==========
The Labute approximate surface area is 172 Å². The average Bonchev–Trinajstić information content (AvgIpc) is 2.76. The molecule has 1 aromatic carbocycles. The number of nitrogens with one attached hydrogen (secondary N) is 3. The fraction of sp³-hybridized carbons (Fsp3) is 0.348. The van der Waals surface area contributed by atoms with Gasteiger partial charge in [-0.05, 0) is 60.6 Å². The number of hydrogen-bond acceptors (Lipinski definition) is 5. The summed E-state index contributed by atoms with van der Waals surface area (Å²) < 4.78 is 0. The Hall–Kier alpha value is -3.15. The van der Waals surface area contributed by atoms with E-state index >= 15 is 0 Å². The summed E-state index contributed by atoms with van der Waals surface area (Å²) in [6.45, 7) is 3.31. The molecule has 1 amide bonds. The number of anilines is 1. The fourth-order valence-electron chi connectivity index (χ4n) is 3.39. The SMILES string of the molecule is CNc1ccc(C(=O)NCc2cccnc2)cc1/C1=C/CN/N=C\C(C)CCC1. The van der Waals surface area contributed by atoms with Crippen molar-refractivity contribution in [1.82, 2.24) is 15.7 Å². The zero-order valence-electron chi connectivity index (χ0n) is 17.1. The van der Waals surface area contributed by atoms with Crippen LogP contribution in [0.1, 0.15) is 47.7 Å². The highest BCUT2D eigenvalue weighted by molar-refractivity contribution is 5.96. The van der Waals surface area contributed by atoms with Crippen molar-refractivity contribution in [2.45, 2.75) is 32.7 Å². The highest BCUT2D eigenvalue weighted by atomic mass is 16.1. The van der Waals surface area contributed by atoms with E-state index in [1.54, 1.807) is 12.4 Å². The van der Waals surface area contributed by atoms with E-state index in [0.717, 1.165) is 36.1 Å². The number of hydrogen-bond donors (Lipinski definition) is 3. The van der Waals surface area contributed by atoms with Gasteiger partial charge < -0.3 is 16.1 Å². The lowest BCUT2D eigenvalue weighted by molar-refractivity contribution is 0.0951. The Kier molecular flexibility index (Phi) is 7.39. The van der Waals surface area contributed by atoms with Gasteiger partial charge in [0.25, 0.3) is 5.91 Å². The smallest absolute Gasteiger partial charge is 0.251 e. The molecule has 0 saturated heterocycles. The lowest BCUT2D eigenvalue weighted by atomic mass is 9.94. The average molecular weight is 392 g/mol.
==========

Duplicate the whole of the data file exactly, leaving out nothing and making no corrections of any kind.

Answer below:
The Labute approximate surface area is 172 Å². The average Bonchev–Trinajstić information content (AvgIpc) is 2.76. The molecule has 1 aromatic carbocycles. The number of nitrogens with one attached hydrogen (secondary N) is 3. The fraction of sp³-hybridized carbons (Fsp3) is 0.348. The van der Waals surface area contributed by atoms with Gasteiger partial charge in [-0.05, 0) is 60.6 Å². The number of hydrogen-bond acceptors (Lipinski definition) is 5. The summed E-state index contributed by atoms with van der Waals surface area (Å²) < 4.78 is 0. The Hall–Kier alpha value is -3.15. The van der Waals surface area contributed by atoms with E-state index >= 15 is 0 Å². The summed E-state index contributed by atoms with van der Waals surface area (Å²) in [6.45, 7) is 3.31. The molecule has 1 amide bonds. The number of anilines is 1. The fourth-order valence-electron chi connectivity index (χ4n) is 3.39. The SMILES string of the molecule is CNc1ccc(C(=O)NCc2cccnc2)cc1/C1=C/CN/N=C\C(C)CCC1. The van der Waals surface area contributed by atoms with Crippen molar-refractivity contribution in [1.82, 2.24) is 15.7 Å². The zero-order valence-electron chi connectivity index (χ0n) is 17.1. The van der Waals surface area contributed by atoms with Crippen LogP contribution in [0.1, 0.15) is 47.7 Å². The highest BCUT2D eigenvalue weighted by molar-refractivity contribution is 5.96. The van der Waals surface area contributed by atoms with Crippen molar-refractivity contribution in [2.45, 2.75) is 32.7 Å². The highest BCUT2D eigenvalue weighted by atomic mass is 16.1. The van der Waals surface area contributed by atoms with E-state index in [1.54, 1.807) is 12.4 Å². The van der Waals surface area contributed by atoms with E-state index in [0.717, 1.165) is 36.1 Å². The number of hydrogen-bond donors (Lipinski definition) is 3. The van der Waals surface area contributed by atoms with Gasteiger partial charge < -0.3 is 16.1 Å². The lowest BCUT2D eigenvalue weighted by molar-refractivity contribution is 0.0951. The Kier molecular flexibility index (Phi) is 7.39. The van der Waals surface area contributed by atoms with Gasteiger partial charge in [0.25, 0.3) is 5.91 Å². The smallest absolute Gasteiger partial charge is 0.251 e. The molecule has 0 saturated heterocycles. The lowest BCUT2D eigenvalue weighted by atomic mass is 9.94. The average molecular weight is 392 g/mol.